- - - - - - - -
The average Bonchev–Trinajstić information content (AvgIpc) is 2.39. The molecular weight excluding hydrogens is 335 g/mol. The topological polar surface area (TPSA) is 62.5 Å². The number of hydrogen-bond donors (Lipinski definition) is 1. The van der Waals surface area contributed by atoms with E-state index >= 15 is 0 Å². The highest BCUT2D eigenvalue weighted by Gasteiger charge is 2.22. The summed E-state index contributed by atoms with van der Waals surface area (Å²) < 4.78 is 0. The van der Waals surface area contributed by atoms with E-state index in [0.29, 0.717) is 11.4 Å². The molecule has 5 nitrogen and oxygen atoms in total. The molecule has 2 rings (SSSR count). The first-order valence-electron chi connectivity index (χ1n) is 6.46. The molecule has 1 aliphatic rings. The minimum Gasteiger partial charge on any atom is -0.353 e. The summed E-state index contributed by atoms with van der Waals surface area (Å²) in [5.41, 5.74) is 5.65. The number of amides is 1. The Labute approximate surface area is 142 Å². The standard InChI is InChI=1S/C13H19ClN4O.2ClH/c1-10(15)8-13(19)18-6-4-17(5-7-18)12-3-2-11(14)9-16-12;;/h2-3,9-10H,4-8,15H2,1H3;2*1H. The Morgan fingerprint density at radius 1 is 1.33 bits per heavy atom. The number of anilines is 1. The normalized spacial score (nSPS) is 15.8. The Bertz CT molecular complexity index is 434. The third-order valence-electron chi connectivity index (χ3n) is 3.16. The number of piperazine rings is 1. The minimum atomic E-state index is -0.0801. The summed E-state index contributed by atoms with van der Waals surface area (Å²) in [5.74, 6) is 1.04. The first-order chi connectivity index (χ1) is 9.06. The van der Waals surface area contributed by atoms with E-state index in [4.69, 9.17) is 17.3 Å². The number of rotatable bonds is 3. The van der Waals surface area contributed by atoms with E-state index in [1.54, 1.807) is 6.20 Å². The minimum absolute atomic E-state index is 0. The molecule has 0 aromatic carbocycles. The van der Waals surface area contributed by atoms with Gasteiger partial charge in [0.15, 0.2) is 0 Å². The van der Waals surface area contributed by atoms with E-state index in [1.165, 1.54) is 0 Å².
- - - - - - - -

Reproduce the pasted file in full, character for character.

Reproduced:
The average Bonchev–Trinajstić information content (AvgIpc) is 2.39. The molecular weight excluding hydrogens is 335 g/mol. The topological polar surface area (TPSA) is 62.5 Å². The number of hydrogen-bond donors (Lipinski definition) is 1. The van der Waals surface area contributed by atoms with E-state index >= 15 is 0 Å². The highest BCUT2D eigenvalue weighted by Gasteiger charge is 2.22. The summed E-state index contributed by atoms with van der Waals surface area (Å²) < 4.78 is 0. The van der Waals surface area contributed by atoms with E-state index in [0.29, 0.717) is 11.4 Å². The molecule has 5 nitrogen and oxygen atoms in total. The molecule has 2 rings (SSSR count). The first-order valence-electron chi connectivity index (χ1n) is 6.46. The molecule has 1 aliphatic rings. The minimum Gasteiger partial charge on any atom is -0.353 e. The summed E-state index contributed by atoms with van der Waals surface area (Å²) in [5.41, 5.74) is 5.65. The number of amides is 1. The Labute approximate surface area is 142 Å². The standard InChI is InChI=1S/C13H19ClN4O.2ClH/c1-10(15)8-13(19)18-6-4-17(5-7-18)12-3-2-11(14)9-16-12;;/h2-3,9-10H,4-8,15H2,1H3;2*1H. The Morgan fingerprint density at radius 1 is 1.33 bits per heavy atom. The number of anilines is 1. The normalized spacial score (nSPS) is 15.8. The Bertz CT molecular complexity index is 434. The third-order valence-electron chi connectivity index (χ3n) is 3.16. The number of piperazine rings is 1. The minimum atomic E-state index is -0.0801. The summed E-state index contributed by atoms with van der Waals surface area (Å²) in [5.74, 6) is 1.04. The first-order chi connectivity index (χ1) is 9.06. The van der Waals surface area contributed by atoms with E-state index in [4.69, 9.17) is 17.3 Å². The number of rotatable bonds is 3. The van der Waals surface area contributed by atoms with E-state index in [1.54, 1.807) is 6.20 Å². The minimum absolute atomic E-state index is 0. The molecule has 0 aromatic carbocycles. The van der Waals surface area contributed by atoms with Gasteiger partial charge in [0.15, 0.2) is 0 Å². The van der Waals surface area contributed by atoms with E-state index in [1.165, 1.54) is 0 Å².